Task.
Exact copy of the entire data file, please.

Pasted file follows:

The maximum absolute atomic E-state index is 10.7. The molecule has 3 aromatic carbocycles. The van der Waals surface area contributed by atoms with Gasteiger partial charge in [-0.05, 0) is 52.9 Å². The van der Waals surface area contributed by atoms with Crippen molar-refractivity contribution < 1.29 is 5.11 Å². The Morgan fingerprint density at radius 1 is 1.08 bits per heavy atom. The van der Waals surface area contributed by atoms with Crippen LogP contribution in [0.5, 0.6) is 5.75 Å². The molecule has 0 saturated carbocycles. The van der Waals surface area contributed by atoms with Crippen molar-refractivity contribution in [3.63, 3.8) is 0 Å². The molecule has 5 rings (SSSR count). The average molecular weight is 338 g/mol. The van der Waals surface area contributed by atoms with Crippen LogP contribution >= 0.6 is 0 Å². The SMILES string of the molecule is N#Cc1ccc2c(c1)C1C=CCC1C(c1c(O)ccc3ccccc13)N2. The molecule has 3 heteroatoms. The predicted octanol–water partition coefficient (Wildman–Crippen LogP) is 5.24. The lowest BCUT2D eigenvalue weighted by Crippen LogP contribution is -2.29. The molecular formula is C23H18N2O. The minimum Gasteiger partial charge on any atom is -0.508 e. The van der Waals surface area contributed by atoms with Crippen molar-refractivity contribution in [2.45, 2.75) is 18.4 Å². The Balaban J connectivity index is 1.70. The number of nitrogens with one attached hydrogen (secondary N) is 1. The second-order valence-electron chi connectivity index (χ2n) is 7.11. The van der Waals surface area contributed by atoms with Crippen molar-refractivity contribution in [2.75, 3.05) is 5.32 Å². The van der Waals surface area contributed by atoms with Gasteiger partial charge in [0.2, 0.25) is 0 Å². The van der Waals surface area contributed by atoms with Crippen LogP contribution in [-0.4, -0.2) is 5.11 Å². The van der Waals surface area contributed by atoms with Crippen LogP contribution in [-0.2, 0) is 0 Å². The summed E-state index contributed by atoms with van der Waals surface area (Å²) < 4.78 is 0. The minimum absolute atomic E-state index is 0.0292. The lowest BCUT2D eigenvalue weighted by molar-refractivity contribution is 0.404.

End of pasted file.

The maximum absolute atomic E-state index is 10.7. The molecule has 3 aromatic carbocycles. The van der Waals surface area contributed by atoms with Gasteiger partial charge in [-0.05, 0) is 52.9 Å². The van der Waals surface area contributed by atoms with Crippen molar-refractivity contribution < 1.29 is 5.11 Å². The Morgan fingerprint density at radius 1 is 1.08 bits per heavy atom. The van der Waals surface area contributed by atoms with Crippen LogP contribution in [0.5, 0.6) is 5.75 Å². The molecule has 0 saturated carbocycles. The van der Waals surface area contributed by atoms with Crippen molar-refractivity contribution in [3.63, 3.8) is 0 Å². The molecule has 5 rings (SSSR count). The average molecular weight is 338 g/mol. The van der Waals surface area contributed by atoms with Crippen LogP contribution >= 0.6 is 0 Å². The SMILES string of the molecule is N#Cc1ccc2c(c1)C1C=CCC1C(c1c(O)ccc3ccccc13)N2. The molecule has 3 heteroatoms. The predicted octanol–water partition coefficient (Wildman–Crippen LogP) is 5.24. The lowest BCUT2D eigenvalue weighted by Crippen LogP contribution is -2.29. The molecular formula is C23H18N2O. The minimum Gasteiger partial charge on any atom is -0.508 e. The van der Waals surface area contributed by atoms with Crippen molar-refractivity contribution in [2.45, 2.75) is 18.4 Å². The Balaban J connectivity index is 1.70. The number of nitrogens with one attached hydrogen (secondary N) is 1. The second-order valence-electron chi connectivity index (χ2n) is 7.11. The van der Waals surface area contributed by atoms with Crippen molar-refractivity contribution in [2.75, 3.05) is 5.32 Å². The van der Waals surface area contributed by atoms with Gasteiger partial charge in [0.2, 0.25) is 0 Å². The van der Waals surface area contributed by atoms with Crippen LogP contribution in [-0.4, -0.2) is 5.11 Å². The van der Waals surface area contributed by atoms with Crippen LogP contribution in [-0.2, 0) is 0 Å². The summed E-state index contributed by atoms with van der Waals surface area (Å²) < 4.78 is 0. The minimum absolute atomic E-state index is 0.0292. The lowest BCUT2D eigenvalue weighted by molar-refractivity contribution is 0.404.